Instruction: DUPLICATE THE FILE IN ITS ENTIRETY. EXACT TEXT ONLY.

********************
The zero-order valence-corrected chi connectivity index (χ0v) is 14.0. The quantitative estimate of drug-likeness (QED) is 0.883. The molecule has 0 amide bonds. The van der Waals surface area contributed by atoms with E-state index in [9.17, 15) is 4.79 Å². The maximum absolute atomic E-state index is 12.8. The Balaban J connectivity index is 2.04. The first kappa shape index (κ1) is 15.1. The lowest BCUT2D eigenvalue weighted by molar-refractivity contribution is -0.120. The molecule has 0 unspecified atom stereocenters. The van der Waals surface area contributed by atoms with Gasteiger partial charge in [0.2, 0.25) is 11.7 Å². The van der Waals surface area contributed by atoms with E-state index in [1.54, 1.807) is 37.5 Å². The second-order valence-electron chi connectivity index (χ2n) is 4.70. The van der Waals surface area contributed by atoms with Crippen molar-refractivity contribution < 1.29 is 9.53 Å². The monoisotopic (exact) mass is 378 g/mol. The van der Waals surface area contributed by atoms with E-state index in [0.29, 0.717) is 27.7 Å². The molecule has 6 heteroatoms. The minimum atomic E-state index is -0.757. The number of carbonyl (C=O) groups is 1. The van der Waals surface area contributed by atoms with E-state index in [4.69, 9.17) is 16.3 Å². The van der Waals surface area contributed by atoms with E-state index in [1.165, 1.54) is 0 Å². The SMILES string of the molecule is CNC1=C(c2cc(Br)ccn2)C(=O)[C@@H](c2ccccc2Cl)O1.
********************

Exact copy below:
The zero-order valence-corrected chi connectivity index (χ0v) is 14.0. The quantitative estimate of drug-likeness (QED) is 0.883. The molecule has 0 amide bonds. The van der Waals surface area contributed by atoms with E-state index in [9.17, 15) is 4.79 Å². The maximum absolute atomic E-state index is 12.8. The Balaban J connectivity index is 2.04. The first kappa shape index (κ1) is 15.1. The lowest BCUT2D eigenvalue weighted by molar-refractivity contribution is -0.120. The molecule has 0 unspecified atom stereocenters. The van der Waals surface area contributed by atoms with Gasteiger partial charge in [0.2, 0.25) is 11.7 Å². The van der Waals surface area contributed by atoms with E-state index in [1.54, 1.807) is 37.5 Å². The second-order valence-electron chi connectivity index (χ2n) is 4.70. The van der Waals surface area contributed by atoms with Crippen molar-refractivity contribution < 1.29 is 9.53 Å². The monoisotopic (exact) mass is 378 g/mol. The van der Waals surface area contributed by atoms with E-state index in [0.29, 0.717) is 27.7 Å². The molecule has 6 heteroatoms. The minimum atomic E-state index is -0.757. The number of carbonyl (C=O) groups is 1. The van der Waals surface area contributed by atoms with E-state index in [4.69, 9.17) is 16.3 Å². The van der Waals surface area contributed by atoms with E-state index in [1.165, 1.54) is 0 Å². The SMILES string of the molecule is CNC1=C(c2cc(Br)ccn2)C(=O)[C@@H](c2ccccc2Cl)O1.